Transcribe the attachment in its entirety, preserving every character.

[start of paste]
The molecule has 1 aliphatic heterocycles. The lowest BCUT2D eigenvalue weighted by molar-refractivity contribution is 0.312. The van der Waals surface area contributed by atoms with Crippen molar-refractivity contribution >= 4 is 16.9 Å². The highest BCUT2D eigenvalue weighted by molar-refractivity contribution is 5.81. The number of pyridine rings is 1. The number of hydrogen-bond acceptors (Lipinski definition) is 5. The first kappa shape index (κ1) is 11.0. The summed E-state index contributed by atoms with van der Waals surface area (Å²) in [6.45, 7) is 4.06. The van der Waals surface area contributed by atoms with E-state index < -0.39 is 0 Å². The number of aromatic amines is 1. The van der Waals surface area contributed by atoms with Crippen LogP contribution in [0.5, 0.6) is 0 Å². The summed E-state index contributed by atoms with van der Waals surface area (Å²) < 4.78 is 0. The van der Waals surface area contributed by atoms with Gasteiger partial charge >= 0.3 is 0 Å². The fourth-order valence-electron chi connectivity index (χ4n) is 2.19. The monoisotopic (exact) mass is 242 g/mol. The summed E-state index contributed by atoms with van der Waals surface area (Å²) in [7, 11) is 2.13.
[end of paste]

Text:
The molecule has 1 aliphatic heterocycles. The lowest BCUT2D eigenvalue weighted by molar-refractivity contribution is 0.312. The van der Waals surface area contributed by atoms with Crippen molar-refractivity contribution >= 4 is 16.9 Å². The highest BCUT2D eigenvalue weighted by molar-refractivity contribution is 5.81. The number of pyridine rings is 1. The number of hydrogen-bond acceptors (Lipinski definition) is 5. The first kappa shape index (κ1) is 11.0. The summed E-state index contributed by atoms with van der Waals surface area (Å²) in [6.45, 7) is 4.06. The van der Waals surface area contributed by atoms with E-state index < -0.39 is 0 Å². The number of aromatic amines is 1. The van der Waals surface area contributed by atoms with Crippen LogP contribution in [0.5, 0.6) is 0 Å². The summed E-state index contributed by atoms with van der Waals surface area (Å²) < 4.78 is 0. The van der Waals surface area contributed by atoms with Gasteiger partial charge >= 0.3 is 0 Å². The fourth-order valence-electron chi connectivity index (χ4n) is 2.19. The monoisotopic (exact) mass is 242 g/mol. The summed E-state index contributed by atoms with van der Waals surface area (Å²) in [7, 11) is 2.13.